Trust (or the lack of it) seems to be the central theme in describing relations between the Association of Southeast Asian Nations and China. Several ASEAN leaders emphasised this point during the leaders’ summit last week in Jakarta.
Indonesian President Joko Widodo pressed the trust question during talks ASEAN held with China in conjunction with the ASEAN summit, stating cooperation “can only be done if we have trust in each other, which of course needs to be developed and maintained by all parties”.
Malaysia’s Prime Minister Anwar Ibrahim echoed the point, stressing that future collaboration would need to recognise that “we take a strong independent stance as far as protecting our country’s interests and the interests of the region”.
Both ASEAN leaders hit the right note, given there is a distinct lack of trust for China among Southeast Asian elites. According to The State of Southeast Asia 2023 survey of regional opinion published by the Singaporean Yusof Ishak Institute of Southeast Asian Studies (ISEAS), most respondents from ASEAN member states are worried about China’s growing regional strategic and political influence. When asked to indicate who ASEAN should choose if it were forced to align itself with either China or the United States, most respondents chose the latter.
Earlier this year, during an online forum, Tommy Koh, Singapore’s former top diplomat, pointed out that despite China’s political and economic influence within ASEAN member states, the region worried about its efforts to use economic power to influence Southeast Asian states coercively.
Maritime disputes are the major flashpoint. Brunei, Malaysia, the Philippines and Vietnam (as well as Taiwan) dispute China’s sweeping claim to the South China Sea, and Koh pointed to China’s actions against the Philippines as an example of behaviour that generated broader distrust. Whether this was via economic coercion to punish the Philippines, such as followed Manila’s decision to refer the case for international arbitration in 2014, or more recent harassment of fishing vessels and coast guard ships, Beijing had done itself no favours with ASEAN.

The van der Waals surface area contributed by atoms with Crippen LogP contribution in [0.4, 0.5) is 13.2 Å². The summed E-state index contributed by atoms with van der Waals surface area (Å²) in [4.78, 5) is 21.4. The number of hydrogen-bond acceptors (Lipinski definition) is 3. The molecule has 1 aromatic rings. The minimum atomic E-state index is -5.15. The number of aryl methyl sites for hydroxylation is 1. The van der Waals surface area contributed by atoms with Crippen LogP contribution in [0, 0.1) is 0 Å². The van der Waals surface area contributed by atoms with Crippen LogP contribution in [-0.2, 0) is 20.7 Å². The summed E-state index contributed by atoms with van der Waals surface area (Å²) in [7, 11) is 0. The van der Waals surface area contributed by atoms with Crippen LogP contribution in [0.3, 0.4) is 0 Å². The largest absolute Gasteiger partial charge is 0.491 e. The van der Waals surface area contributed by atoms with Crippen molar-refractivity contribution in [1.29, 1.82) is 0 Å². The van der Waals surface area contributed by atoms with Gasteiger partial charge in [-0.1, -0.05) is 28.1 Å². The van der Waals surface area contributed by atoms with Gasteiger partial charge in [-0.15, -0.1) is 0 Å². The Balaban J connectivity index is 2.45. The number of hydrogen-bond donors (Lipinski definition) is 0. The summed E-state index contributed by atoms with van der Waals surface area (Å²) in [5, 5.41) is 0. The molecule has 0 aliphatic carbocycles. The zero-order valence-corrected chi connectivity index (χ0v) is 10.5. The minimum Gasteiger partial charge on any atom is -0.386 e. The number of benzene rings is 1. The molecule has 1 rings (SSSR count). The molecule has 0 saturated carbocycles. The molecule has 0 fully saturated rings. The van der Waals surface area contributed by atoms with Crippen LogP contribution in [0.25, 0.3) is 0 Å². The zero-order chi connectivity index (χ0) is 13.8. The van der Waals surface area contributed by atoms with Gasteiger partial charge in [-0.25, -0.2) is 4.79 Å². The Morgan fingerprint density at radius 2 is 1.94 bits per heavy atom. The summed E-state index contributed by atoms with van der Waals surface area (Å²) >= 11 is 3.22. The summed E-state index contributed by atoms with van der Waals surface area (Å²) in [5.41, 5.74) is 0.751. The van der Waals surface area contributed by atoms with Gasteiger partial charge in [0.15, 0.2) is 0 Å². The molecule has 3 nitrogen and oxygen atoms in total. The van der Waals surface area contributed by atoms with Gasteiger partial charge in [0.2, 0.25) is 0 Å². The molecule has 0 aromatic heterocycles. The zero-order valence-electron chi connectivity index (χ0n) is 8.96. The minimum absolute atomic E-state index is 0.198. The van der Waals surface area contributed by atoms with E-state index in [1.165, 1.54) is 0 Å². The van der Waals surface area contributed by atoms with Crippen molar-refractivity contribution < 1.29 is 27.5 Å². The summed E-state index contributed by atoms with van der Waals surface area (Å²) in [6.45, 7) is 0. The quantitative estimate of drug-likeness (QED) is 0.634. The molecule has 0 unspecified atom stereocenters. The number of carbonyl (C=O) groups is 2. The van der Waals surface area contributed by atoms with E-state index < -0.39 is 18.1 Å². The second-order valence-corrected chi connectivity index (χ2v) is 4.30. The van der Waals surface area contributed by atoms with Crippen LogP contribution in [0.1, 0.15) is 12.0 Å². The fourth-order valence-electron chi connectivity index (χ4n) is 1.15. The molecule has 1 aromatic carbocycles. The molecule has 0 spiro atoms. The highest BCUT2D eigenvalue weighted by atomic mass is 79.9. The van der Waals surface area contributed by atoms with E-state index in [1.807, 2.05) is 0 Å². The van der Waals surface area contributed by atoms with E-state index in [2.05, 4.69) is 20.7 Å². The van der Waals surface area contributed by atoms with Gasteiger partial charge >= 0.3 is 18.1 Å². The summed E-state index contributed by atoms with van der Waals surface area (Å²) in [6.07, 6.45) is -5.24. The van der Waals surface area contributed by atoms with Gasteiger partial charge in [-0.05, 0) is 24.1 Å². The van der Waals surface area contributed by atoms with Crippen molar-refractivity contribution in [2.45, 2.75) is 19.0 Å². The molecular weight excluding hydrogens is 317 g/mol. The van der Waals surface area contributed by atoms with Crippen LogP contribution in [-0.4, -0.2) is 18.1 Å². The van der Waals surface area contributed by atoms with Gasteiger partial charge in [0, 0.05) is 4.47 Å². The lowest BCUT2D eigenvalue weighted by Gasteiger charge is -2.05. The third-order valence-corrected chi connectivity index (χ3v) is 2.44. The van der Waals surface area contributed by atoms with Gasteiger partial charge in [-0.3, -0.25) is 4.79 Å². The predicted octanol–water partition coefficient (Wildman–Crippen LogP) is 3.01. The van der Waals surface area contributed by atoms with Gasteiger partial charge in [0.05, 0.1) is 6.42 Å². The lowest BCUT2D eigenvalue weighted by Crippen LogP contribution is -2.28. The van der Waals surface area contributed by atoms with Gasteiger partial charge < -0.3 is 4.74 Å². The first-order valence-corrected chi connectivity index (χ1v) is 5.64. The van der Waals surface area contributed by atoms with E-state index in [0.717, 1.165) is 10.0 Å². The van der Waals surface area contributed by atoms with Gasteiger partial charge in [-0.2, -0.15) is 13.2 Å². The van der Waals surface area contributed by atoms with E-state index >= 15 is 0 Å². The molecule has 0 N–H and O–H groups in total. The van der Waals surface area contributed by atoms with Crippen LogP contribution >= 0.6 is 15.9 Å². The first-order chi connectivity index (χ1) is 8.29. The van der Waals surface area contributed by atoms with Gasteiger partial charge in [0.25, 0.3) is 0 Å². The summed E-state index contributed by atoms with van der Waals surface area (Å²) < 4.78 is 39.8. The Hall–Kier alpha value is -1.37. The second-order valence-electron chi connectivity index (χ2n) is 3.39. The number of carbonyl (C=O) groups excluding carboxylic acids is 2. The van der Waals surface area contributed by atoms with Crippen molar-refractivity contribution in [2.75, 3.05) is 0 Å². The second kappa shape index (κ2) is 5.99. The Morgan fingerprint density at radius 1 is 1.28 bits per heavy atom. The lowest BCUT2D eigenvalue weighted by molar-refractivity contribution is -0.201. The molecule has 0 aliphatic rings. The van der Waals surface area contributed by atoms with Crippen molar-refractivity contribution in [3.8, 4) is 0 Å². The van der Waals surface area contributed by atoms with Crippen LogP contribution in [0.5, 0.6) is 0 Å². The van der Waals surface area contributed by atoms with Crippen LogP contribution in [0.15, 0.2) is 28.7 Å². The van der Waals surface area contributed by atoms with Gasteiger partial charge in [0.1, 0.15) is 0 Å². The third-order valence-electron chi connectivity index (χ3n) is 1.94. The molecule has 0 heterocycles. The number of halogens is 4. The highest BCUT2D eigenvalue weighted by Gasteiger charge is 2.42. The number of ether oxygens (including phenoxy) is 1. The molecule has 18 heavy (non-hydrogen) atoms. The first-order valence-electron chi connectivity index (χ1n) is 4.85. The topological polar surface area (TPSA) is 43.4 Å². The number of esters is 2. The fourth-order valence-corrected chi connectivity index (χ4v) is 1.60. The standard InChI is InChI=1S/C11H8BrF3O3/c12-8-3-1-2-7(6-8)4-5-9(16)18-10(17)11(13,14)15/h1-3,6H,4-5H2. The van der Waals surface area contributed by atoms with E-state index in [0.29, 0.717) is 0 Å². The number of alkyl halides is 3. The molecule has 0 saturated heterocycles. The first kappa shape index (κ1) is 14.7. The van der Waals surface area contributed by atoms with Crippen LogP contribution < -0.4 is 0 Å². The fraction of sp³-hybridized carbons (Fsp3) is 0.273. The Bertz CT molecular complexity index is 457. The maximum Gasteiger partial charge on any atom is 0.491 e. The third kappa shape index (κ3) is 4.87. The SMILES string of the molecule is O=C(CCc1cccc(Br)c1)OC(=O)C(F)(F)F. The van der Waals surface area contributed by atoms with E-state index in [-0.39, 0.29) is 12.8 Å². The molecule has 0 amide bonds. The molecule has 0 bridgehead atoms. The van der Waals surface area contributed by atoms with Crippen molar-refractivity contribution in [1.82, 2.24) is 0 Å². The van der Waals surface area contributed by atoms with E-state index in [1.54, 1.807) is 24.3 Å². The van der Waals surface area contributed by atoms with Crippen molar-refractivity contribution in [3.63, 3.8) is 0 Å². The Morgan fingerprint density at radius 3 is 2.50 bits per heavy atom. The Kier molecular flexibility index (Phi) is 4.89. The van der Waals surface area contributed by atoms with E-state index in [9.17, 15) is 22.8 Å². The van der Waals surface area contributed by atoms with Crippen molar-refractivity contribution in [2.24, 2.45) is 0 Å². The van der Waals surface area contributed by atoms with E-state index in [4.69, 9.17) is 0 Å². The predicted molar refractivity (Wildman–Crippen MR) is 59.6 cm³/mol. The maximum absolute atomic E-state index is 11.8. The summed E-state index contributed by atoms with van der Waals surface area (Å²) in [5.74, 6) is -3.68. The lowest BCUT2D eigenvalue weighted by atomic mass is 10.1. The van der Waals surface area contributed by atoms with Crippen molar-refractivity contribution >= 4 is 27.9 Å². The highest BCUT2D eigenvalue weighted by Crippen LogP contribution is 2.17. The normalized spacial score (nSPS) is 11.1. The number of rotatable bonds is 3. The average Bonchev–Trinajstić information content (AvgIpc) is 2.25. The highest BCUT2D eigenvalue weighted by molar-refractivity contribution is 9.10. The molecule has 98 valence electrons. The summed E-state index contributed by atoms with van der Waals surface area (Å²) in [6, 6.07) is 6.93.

And while China talks of diplomacy and negotiation to solve the disputes, the aggressive actions taken instead exacerbate the trust deficit. The lingering example is President Xi Jinping claiming in 2015 that China did not intend to militarise the South China Sea, only to see that claim debunked as runways and military installations have been built on several Chinese artificial islands in the region.
China’s rhetoric consequently falls flat. When China’s Premier Li Qiang told ASEAN leaders last week that any disagreements or differences could be dealt with through dialogues and consultation to ensure the South China Sea is a “sea of peace, friendship and cooperation”, the claim hardly seemed credible. Barely a month before the ASEAN summit, China had published an official map again reinforcing its claim in the South China Sea. This was preceded by regular harassment of Filipino vessels operating legally within the Philippines Exclusive Economic Zone (EEZ) by the Chinese Coast Guard and militia ships, with the coast guard vessels using water cannons against Filipino vessels. China also sent its research, Coast Guard and civilian ships into Vietnam’s EEZ, while harassing Vietnam’s operations to explore oil and gas.
Plainly, using water cannon against vessels from the Philippines and the continuous harassment of fishing vessels from ASEAN states is not consistent with the spirit of “friendship and cooperation” that Li Qiang had emphasised.
Yet China’s political leadership and media seek to blame interference by outside powers (often a reference to the United States) as the cause of their adverse relations with ASEAN. However, this fallible narrative assumes that ASEAN member states do not have agency in determining threat perceptions and defence policy. Filipino President Ferdinand Marcos Jr directly addressed this misplaced perception in remarks at the recent ASEAN summit:
The Philippines firmly rejects misleading narratives that frame the disputes in the South China Sea solely through the lens of strategic competition between two powerful countries. This not only denies us our independence and our agency, but it also disregards our own legitimate interests.
This mistrust between ASEAN and China will not be addressed overnight. Beijing must recognise that its behaviour in the South China Sea is the obstacle to closer cooperation with ASEAN. It must have the political will to bridge the gap between its rhetoric and action – otherwise it will find few regional friends in future.